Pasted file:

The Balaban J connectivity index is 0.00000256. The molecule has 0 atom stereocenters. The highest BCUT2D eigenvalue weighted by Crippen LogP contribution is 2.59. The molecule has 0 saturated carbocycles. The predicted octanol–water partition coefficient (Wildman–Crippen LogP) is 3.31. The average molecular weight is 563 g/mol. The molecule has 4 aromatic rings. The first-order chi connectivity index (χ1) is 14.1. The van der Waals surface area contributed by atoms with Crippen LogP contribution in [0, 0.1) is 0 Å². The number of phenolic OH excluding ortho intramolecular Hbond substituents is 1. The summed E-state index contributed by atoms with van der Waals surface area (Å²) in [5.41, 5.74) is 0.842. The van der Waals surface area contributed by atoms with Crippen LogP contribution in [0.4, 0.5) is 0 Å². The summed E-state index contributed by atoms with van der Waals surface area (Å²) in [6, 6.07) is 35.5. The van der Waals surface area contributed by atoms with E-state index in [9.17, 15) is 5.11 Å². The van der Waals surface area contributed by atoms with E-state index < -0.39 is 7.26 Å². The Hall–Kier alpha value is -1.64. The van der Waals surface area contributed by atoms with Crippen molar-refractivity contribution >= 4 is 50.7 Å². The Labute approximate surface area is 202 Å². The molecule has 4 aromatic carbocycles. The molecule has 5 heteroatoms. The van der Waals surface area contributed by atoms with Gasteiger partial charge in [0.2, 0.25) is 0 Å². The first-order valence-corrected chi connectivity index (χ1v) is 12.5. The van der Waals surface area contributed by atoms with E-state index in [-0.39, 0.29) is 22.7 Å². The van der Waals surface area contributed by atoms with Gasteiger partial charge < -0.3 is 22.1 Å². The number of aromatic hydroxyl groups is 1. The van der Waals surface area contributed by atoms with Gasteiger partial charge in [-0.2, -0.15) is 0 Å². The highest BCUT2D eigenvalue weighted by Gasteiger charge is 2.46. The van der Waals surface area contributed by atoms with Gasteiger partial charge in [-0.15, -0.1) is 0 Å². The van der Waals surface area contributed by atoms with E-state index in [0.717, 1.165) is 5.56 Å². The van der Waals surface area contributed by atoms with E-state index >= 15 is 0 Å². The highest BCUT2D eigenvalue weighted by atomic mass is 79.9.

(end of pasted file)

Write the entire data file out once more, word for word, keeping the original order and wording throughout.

The Balaban J connectivity index is 0.00000256. The molecule has 0 atom stereocenters. The highest BCUT2D eigenvalue weighted by Crippen LogP contribution is 2.59. The molecule has 0 saturated carbocycles. The predicted octanol–water partition coefficient (Wildman–Crippen LogP) is 3.31. The average molecular weight is 563 g/mol. The molecule has 4 aromatic rings. The first-order chi connectivity index (χ1) is 14.1. The van der Waals surface area contributed by atoms with Crippen LogP contribution in [0, 0.1) is 0 Å². The number of phenolic OH excluding ortho intramolecular Hbond substituents is 1. The summed E-state index contributed by atoms with van der Waals surface area (Å²) in [5.41, 5.74) is 0.842. The van der Waals surface area contributed by atoms with Crippen LogP contribution in [0.4, 0.5) is 0 Å². The summed E-state index contributed by atoms with van der Waals surface area (Å²) in [6, 6.07) is 35.5. The van der Waals surface area contributed by atoms with E-state index in [9.17, 15) is 5.11 Å². The van der Waals surface area contributed by atoms with E-state index < -0.39 is 7.26 Å². The Hall–Kier alpha value is -1.64. The van der Waals surface area contributed by atoms with Crippen molar-refractivity contribution >= 4 is 50.7 Å². The Labute approximate surface area is 202 Å². The molecule has 4 aromatic carbocycles. The molecule has 5 heteroatoms. The van der Waals surface area contributed by atoms with Gasteiger partial charge in [0.2, 0.25) is 0 Å². The first-order valence-corrected chi connectivity index (χ1v) is 12.5. The van der Waals surface area contributed by atoms with E-state index in [-0.39, 0.29) is 22.7 Å². The van der Waals surface area contributed by atoms with Gasteiger partial charge < -0.3 is 22.1 Å². The number of aromatic hydroxyl groups is 1. The van der Waals surface area contributed by atoms with Gasteiger partial charge in [-0.2, -0.15) is 0 Å². The highest BCUT2D eigenvalue weighted by Gasteiger charge is 2.46. The van der Waals surface area contributed by atoms with Gasteiger partial charge in [-0.15, -0.1) is 0 Å². The van der Waals surface area contributed by atoms with E-state index in [0.717, 1.165) is 5.56 Å². The van der Waals surface area contributed by atoms with E-state index >= 15 is 0 Å². The highest BCUT2D eigenvalue weighted by atomic mass is 79.9.